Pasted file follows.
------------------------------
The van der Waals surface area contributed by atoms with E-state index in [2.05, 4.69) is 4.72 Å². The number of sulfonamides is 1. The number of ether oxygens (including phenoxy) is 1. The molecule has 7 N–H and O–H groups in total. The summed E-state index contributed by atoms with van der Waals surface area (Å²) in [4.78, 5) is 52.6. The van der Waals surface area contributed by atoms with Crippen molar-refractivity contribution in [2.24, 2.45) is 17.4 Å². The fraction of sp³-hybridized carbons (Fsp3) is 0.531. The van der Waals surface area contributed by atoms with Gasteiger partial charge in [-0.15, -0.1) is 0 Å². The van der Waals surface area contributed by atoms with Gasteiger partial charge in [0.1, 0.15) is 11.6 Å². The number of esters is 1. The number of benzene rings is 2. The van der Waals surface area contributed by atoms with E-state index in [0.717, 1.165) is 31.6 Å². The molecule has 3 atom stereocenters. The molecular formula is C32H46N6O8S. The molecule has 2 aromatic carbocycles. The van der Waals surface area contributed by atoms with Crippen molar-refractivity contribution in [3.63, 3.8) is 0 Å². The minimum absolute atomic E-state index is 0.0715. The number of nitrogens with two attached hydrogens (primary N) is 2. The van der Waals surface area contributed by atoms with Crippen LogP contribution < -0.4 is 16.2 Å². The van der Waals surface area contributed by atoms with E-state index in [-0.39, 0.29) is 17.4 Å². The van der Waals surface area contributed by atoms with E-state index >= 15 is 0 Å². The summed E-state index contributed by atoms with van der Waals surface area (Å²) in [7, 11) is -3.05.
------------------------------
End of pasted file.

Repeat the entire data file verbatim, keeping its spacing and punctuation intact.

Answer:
The van der Waals surface area contributed by atoms with E-state index in [2.05, 4.69) is 4.72 Å². The number of sulfonamides is 1. The number of ether oxygens (including phenoxy) is 1. The molecule has 7 N–H and O–H groups in total. The summed E-state index contributed by atoms with van der Waals surface area (Å²) in [4.78, 5) is 52.6. The van der Waals surface area contributed by atoms with Crippen molar-refractivity contribution in [2.24, 2.45) is 17.4 Å². The fraction of sp³-hybridized carbons (Fsp3) is 0.531. The van der Waals surface area contributed by atoms with Gasteiger partial charge in [-0.15, -0.1) is 0 Å². The van der Waals surface area contributed by atoms with Gasteiger partial charge in [0.1, 0.15) is 11.6 Å². The number of esters is 1. The number of benzene rings is 2. The van der Waals surface area contributed by atoms with E-state index in [0.717, 1.165) is 31.6 Å². The molecule has 3 atom stereocenters. The molecular formula is C32H46N6O8S. The molecule has 2 aromatic carbocycles. The van der Waals surface area contributed by atoms with Crippen molar-refractivity contribution in [3.63, 3.8) is 0 Å². The minimum absolute atomic E-state index is 0.0715. The number of nitrogens with two attached hydrogens (primary N) is 2. The van der Waals surface area contributed by atoms with Crippen LogP contribution < -0.4 is 16.2 Å². The van der Waals surface area contributed by atoms with E-state index in [-0.39, 0.29) is 17.4 Å². The van der Waals surface area contributed by atoms with E-state index >= 15 is 0 Å². The summed E-state index contributed by atoms with van der Waals surface area (Å²) in [7, 11) is -3.05.